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-  The Carving Process  -

'Loopy' - Carved Cherry Bowl
by Steve Schmeck

April 2007     12" x 14"

I don't always start out with a plan as complete as this one but I needed a little help in visualizing the idea of having the 'loops' penetrate the bottom of the bowl to create feet.

 The Carving



This project started out as a cherry log section about 14" in diameter and 18" long, split in half with wedges and sledge. The half-log was very green and weighed about 35 lbs.

I started out by drawing the rough shape and features, in this case the areas to be left uncarved for a while, and chopping down to a rough shape with a hatchet and the 60mm wide gouge shown in the tool photo below.

Above: The bottom has been smoothed with gouges and Surform Rasps to help visualize the overall shape of the bowl.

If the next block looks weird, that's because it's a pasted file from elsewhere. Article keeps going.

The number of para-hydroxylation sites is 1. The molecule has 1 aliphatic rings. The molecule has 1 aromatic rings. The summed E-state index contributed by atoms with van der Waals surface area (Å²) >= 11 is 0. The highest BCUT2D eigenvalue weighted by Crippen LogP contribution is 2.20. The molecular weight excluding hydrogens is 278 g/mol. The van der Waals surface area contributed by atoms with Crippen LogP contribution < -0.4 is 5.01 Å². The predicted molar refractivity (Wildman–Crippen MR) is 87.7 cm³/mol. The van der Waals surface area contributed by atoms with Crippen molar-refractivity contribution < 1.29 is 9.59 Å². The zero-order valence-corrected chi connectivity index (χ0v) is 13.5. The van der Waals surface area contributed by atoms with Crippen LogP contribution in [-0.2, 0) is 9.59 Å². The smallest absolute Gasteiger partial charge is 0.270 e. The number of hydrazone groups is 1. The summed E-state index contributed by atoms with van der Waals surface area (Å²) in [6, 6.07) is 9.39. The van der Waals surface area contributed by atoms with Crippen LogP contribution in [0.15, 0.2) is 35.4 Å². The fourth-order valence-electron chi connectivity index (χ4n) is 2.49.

The bowl blank is securely fastened to the bench and shaping of the top and rim continues.

The looping shapes are more defined here and the thickness of body of the bowl is roughed in to about 3/8".


Coming along now. The blocks left for the feet need to be shaped next. Quite a way to go yet to get the bowl thickness down to 3/16" or so.

Here is a small "Chisel Plane" I made today to help clean up and thin the bowl bottom. Those loops kept getting in the way of larger tools. 


Thinning down with the help of a goose-neck scraper (in bowl, above) and a couple of custom made sanding sticks. Bottom is about 1/4" thick, about 1/16" to go once the inside shape is done.

The rim and 'loops' are now their final shape and I'm in sanding mode. The 35 pound half-log now weighs about a pound. We'll use all those the chips to help heat shop. Last step is to apply an oil finish.


Just about done! Final sanding and a few more coats of oil, final inspection, then sign it. I like to let a bowl like this sit in a sunny spot for a week or so to allow the finish to completely cure. Also, if there are going to be any surprises - like dull spots, blemishes or cracks, I will find rather than have a new owner be disappointed.


These are the main tools used on this bowl.

   Updated 02/15/2022